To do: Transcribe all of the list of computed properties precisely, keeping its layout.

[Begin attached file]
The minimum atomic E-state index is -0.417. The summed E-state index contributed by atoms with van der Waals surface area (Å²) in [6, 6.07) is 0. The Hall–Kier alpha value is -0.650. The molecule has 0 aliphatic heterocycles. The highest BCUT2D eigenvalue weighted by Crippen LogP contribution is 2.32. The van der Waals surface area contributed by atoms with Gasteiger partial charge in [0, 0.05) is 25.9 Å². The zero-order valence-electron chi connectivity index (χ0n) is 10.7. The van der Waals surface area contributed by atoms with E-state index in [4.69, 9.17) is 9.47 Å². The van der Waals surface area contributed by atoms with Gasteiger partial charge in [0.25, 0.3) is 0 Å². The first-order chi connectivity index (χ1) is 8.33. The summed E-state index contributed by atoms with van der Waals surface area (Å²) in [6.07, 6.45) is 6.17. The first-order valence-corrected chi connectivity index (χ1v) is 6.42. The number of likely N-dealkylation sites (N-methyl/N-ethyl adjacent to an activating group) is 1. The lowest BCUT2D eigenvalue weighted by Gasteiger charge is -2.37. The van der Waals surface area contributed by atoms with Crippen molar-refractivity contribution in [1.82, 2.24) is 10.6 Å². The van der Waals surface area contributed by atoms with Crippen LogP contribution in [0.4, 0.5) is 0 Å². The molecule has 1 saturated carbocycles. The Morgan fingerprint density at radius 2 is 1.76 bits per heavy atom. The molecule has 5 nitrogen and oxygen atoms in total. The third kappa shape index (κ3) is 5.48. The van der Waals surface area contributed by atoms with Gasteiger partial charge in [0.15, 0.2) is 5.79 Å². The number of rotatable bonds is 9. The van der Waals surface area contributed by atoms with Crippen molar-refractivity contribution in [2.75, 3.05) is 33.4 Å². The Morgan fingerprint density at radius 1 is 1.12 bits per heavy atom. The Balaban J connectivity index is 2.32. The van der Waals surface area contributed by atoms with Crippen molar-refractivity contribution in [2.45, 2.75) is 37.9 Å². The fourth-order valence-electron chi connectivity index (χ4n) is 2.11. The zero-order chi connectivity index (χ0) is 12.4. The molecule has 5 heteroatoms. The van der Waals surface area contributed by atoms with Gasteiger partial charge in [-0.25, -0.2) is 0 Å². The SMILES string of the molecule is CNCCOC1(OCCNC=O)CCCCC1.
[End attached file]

The minimum atomic E-state index is -0.417. The summed E-state index contributed by atoms with van der Waals surface area (Å²) in [6, 6.07) is 0. The Hall–Kier alpha value is -0.650. The molecule has 0 aliphatic heterocycles. The highest BCUT2D eigenvalue weighted by Crippen LogP contribution is 2.32. The van der Waals surface area contributed by atoms with Gasteiger partial charge in [0, 0.05) is 25.9 Å². The zero-order valence-electron chi connectivity index (χ0n) is 10.7. The van der Waals surface area contributed by atoms with E-state index in [4.69, 9.17) is 9.47 Å². The van der Waals surface area contributed by atoms with Gasteiger partial charge in [0.25, 0.3) is 0 Å². The first-order chi connectivity index (χ1) is 8.33. The summed E-state index contributed by atoms with van der Waals surface area (Å²) in [6.07, 6.45) is 6.17. The first-order valence-corrected chi connectivity index (χ1v) is 6.42. The number of likely N-dealkylation sites (N-methyl/N-ethyl adjacent to an activating group) is 1. The lowest BCUT2D eigenvalue weighted by Gasteiger charge is -2.37. The van der Waals surface area contributed by atoms with Crippen molar-refractivity contribution in [1.82, 2.24) is 10.6 Å². The van der Waals surface area contributed by atoms with Crippen LogP contribution in [0.4, 0.5) is 0 Å². The molecule has 1 saturated carbocycles. The Morgan fingerprint density at radius 2 is 1.76 bits per heavy atom. The molecule has 5 nitrogen and oxygen atoms in total. The third kappa shape index (κ3) is 5.48. The van der Waals surface area contributed by atoms with Gasteiger partial charge in [0.15, 0.2) is 5.79 Å². The number of rotatable bonds is 9. The van der Waals surface area contributed by atoms with Crippen molar-refractivity contribution in [2.75, 3.05) is 33.4 Å². The Morgan fingerprint density at radius 1 is 1.12 bits per heavy atom. The Balaban J connectivity index is 2.32. The van der Waals surface area contributed by atoms with Crippen molar-refractivity contribution in [2.45, 2.75) is 37.9 Å². The fourth-order valence-electron chi connectivity index (χ4n) is 2.11. The zero-order chi connectivity index (χ0) is 12.4. The molecule has 5 heteroatoms. The van der Waals surface area contributed by atoms with Gasteiger partial charge in [-0.25, -0.2) is 0 Å². The SMILES string of the molecule is CNCCOC1(OCCNC=O)CCCCC1.